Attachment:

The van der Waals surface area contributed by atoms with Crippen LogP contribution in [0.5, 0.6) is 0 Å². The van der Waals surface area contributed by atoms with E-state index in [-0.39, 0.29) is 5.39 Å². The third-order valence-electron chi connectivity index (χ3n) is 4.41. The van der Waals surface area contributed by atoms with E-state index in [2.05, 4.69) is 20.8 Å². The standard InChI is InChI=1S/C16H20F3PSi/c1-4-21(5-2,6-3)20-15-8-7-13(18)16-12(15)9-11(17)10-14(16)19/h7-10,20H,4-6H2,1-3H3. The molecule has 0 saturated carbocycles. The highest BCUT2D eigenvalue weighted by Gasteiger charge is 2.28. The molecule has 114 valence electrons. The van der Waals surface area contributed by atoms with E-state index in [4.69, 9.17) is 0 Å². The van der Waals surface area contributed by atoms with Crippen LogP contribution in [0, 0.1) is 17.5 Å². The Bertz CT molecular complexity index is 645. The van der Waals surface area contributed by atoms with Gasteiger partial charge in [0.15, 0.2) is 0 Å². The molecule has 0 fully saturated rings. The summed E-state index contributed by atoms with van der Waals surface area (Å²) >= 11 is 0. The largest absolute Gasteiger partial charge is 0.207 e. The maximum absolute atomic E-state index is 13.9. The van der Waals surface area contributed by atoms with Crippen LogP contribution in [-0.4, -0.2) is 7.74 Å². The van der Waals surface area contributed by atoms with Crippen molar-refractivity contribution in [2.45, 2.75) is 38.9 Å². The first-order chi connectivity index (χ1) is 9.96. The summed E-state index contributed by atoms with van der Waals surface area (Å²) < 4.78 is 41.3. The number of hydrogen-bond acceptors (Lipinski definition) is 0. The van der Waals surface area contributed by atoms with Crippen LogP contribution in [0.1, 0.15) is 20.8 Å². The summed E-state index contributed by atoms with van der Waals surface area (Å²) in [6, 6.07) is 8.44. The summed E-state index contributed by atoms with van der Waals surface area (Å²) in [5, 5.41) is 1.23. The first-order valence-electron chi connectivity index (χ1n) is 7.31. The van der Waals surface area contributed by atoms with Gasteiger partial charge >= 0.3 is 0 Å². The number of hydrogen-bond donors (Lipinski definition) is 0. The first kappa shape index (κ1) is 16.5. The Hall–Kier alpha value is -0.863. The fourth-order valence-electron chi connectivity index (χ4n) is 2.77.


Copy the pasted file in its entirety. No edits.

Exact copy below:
The van der Waals surface area contributed by atoms with Crippen LogP contribution in [0.5, 0.6) is 0 Å². The van der Waals surface area contributed by atoms with E-state index in [-0.39, 0.29) is 5.39 Å². The third-order valence-electron chi connectivity index (χ3n) is 4.41. The van der Waals surface area contributed by atoms with E-state index in [2.05, 4.69) is 20.8 Å². The standard InChI is InChI=1S/C16H20F3PSi/c1-4-21(5-2,6-3)20-15-8-7-13(18)16-12(15)9-11(17)10-14(16)19/h7-10,20H,4-6H2,1-3H3. The molecule has 0 saturated carbocycles. The highest BCUT2D eigenvalue weighted by Gasteiger charge is 2.28. The molecule has 114 valence electrons. The van der Waals surface area contributed by atoms with E-state index in [4.69, 9.17) is 0 Å². The van der Waals surface area contributed by atoms with Crippen LogP contribution in [0, 0.1) is 17.5 Å². The Bertz CT molecular complexity index is 645. The van der Waals surface area contributed by atoms with Gasteiger partial charge in [0.15, 0.2) is 0 Å². The molecule has 0 fully saturated rings. The summed E-state index contributed by atoms with van der Waals surface area (Å²) >= 11 is 0. The largest absolute Gasteiger partial charge is 0.207 e. The maximum absolute atomic E-state index is 13.9. The van der Waals surface area contributed by atoms with Crippen LogP contribution in [-0.4, -0.2) is 7.74 Å². The van der Waals surface area contributed by atoms with Crippen molar-refractivity contribution in [2.45, 2.75) is 38.9 Å². The first-order chi connectivity index (χ1) is 9.96. The summed E-state index contributed by atoms with van der Waals surface area (Å²) < 4.78 is 41.3. The number of hydrogen-bond acceptors (Lipinski definition) is 0. The van der Waals surface area contributed by atoms with Crippen LogP contribution in [0.1, 0.15) is 20.8 Å². The summed E-state index contributed by atoms with van der Waals surface area (Å²) in [6, 6.07) is 8.44. The summed E-state index contributed by atoms with van der Waals surface area (Å²) in [5, 5.41) is 1.23. The first-order valence-electron chi connectivity index (χ1n) is 7.31. The van der Waals surface area contributed by atoms with Gasteiger partial charge >= 0.3 is 0 Å². The number of hydrogen-bond donors (Lipinski definition) is 0. The first kappa shape index (κ1) is 16.5. The Hall–Kier alpha value is -0.863. The fourth-order valence-electron chi connectivity index (χ4n) is 2.77.